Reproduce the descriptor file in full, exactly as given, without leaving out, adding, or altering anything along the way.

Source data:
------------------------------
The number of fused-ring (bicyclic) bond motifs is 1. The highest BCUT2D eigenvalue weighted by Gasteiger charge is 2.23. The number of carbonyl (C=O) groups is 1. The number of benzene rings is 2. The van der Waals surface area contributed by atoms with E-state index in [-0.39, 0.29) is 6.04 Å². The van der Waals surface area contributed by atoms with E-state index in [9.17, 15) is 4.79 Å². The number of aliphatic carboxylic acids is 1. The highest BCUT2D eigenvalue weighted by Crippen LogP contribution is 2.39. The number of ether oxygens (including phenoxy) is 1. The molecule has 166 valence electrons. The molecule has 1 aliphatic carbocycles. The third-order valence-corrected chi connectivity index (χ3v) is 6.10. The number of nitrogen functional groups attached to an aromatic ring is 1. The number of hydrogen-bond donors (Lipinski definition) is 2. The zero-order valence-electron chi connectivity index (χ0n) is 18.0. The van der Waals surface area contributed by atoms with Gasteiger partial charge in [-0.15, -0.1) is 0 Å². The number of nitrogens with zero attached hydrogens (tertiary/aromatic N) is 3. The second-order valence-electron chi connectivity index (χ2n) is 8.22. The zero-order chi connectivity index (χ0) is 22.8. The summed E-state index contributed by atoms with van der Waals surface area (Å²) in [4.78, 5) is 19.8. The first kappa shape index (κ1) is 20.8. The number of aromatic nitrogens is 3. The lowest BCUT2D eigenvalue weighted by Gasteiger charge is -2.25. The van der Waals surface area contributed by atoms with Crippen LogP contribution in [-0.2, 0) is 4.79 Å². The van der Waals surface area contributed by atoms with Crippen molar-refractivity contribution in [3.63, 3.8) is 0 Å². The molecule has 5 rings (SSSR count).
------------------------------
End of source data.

The number of fused-ring (bicyclic) bond motifs is 1. The highest BCUT2D eigenvalue weighted by Gasteiger charge is 2.23. The number of carbonyl (C=O) groups is 1. The number of benzene rings is 2. The van der Waals surface area contributed by atoms with E-state index in [-0.39, 0.29) is 6.04 Å². The van der Waals surface area contributed by atoms with E-state index in [9.17, 15) is 4.79 Å². The number of aliphatic carboxylic acids is 1. The highest BCUT2D eigenvalue weighted by Crippen LogP contribution is 2.39. The number of ether oxygens (including phenoxy) is 1. The molecule has 166 valence electrons. The molecule has 1 aliphatic carbocycles. The third-order valence-corrected chi connectivity index (χ3v) is 6.10. The number of nitrogen functional groups attached to an aromatic ring is 1. The number of hydrogen-bond donors (Lipinski definition) is 2. The zero-order valence-electron chi connectivity index (χ0n) is 18.0. The van der Waals surface area contributed by atoms with Gasteiger partial charge in [-0.15, -0.1) is 0 Å². The number of nitrogens with zero attached hydrogens (tertiary/aromatic N) is 3. The second-order valence-electron chi connectivity index (χ2n) is 8.22. The zero-order chi connectivity index (χ0) is 22.8. The summed E-state index contributed by atoms with van der Waals surface area (Å²) in [4.78, 5) is 19.8. The first kappa shape index (κ1) is 20.8. The number of aromatic nitrogens is 3. The lowest BCUT2D eigenvalue weighted by Gasteiger charge is -2.25. The van der Waals surface area contributed by atoms with Crippen LogP contribution in [-0.2, 0) is 4.79 Å². The van der Waals surface area contributed by atoms with Crippen molar-refractivity contribution in [3.63, 3.8) is 0 Å². The molecule has 5 rings (SSSR count).